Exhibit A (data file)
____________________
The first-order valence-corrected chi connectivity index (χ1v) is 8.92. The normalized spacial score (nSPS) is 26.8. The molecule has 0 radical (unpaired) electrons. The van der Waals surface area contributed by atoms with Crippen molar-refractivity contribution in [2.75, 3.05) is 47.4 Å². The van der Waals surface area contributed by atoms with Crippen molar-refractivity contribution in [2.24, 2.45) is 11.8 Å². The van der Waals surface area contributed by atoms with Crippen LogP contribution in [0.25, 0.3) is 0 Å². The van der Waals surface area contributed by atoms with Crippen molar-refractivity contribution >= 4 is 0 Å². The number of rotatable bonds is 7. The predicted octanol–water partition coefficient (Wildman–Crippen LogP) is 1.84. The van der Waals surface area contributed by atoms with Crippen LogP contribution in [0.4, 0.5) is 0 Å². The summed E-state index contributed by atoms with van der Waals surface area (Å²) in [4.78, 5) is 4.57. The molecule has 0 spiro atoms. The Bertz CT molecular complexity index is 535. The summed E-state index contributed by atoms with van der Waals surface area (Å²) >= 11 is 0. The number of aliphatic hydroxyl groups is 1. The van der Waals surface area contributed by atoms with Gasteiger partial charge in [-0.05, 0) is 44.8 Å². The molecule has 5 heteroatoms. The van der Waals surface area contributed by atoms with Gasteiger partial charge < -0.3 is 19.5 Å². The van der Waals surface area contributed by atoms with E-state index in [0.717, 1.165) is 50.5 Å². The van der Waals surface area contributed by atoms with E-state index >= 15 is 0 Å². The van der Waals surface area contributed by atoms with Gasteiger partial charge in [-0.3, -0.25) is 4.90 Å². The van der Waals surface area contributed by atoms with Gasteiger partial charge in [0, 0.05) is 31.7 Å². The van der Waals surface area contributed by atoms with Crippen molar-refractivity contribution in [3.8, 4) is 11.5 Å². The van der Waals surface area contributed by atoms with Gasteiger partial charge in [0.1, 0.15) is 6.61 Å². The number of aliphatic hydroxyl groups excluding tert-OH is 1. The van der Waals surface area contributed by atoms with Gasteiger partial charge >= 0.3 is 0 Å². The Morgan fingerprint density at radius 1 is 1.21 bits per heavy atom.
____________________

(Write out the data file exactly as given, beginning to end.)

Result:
The first-order valence-corrected chi connectivity index (χ1v) is 8.92. The normalized spacial score (nSPS) is 26.8. The molecule has 0 radical (unpaired) electrons. The van der Waals surface area contributed by atoms with Crippen molar-refractivity contribution in [2.75, 3.05) is 47.4 Å². The van der Waals surface area contributed by atoms with Crippen molar-refractivity contribution in [2.24, 2.45) is 11.8 Å². The van der Waals surface area contributed by atoms with Crippen LogP contribution in [0.25, 0.3) is 0 Å². The van der Waals surface area contributed by atoms with Crippen molar-refractivity contribution >= 4 is 0 Å². The number of rotatable bonds is 7. The predicted octanol–water partition coefficient (Wildman–Crippen LogP) is 1.84. The van der Waals surface area contributed by atoms with Crippen LogP contribution in [0.4, 0.5) is 0 Å². The summed E-state index contributed by atoms with van der Waals surface area (Å²) in [4.78, 5) is 4.57. The molecule has 0 spiro atoms. The Bertz CT molecular complexity index is 535. The summed E-state index contributed by atoms with van der Waals surface area (Å²) >= 11 is 0. The number of aliphatic hydroxyl groups is 1. The van der Waals surface area contributed by atoms with Gasteiger partial charge in [-0.05, 0) is 44.8 Å². The molecule has 5 heteroatoms. The van der Waals surface area contributed by atoms with Gasteiger partial charge < -0.3 is 19.5 Å². The van der Waals surface area contributed by atoms with E-state index in [0.717, 1.165) is 50.5 Å². The van der Waals surface area contributed by atoms with E-state index >= 15 is 0 Å². The van der Waals surface area contributed by atoms with Gasteiger partial charge in [-0.3, -0.25) is 4.90 Å². The van der Waals surface area contributed by atoms with Gasteiger partial charge in [0, 0.05) is 31.7 Å². The van der Waals surface area contributed by atoms with Crippen molar-refractivity contribution in [3.8, 4) is 11.5 Å². The van der Waals surface area contributed by atoms with Gasteiger partial charge in [0.1, 0.15) is 6.61 Å². The number of aliphatic hydroxyl groups excluding tert-OH is 1. The van der Waals surface area contributed by atoms with Gasteiger partial charge >= 0.3 is 0 Å². The Morgan fingerprint density at radius 1 is 1.21 bits per heavy atom.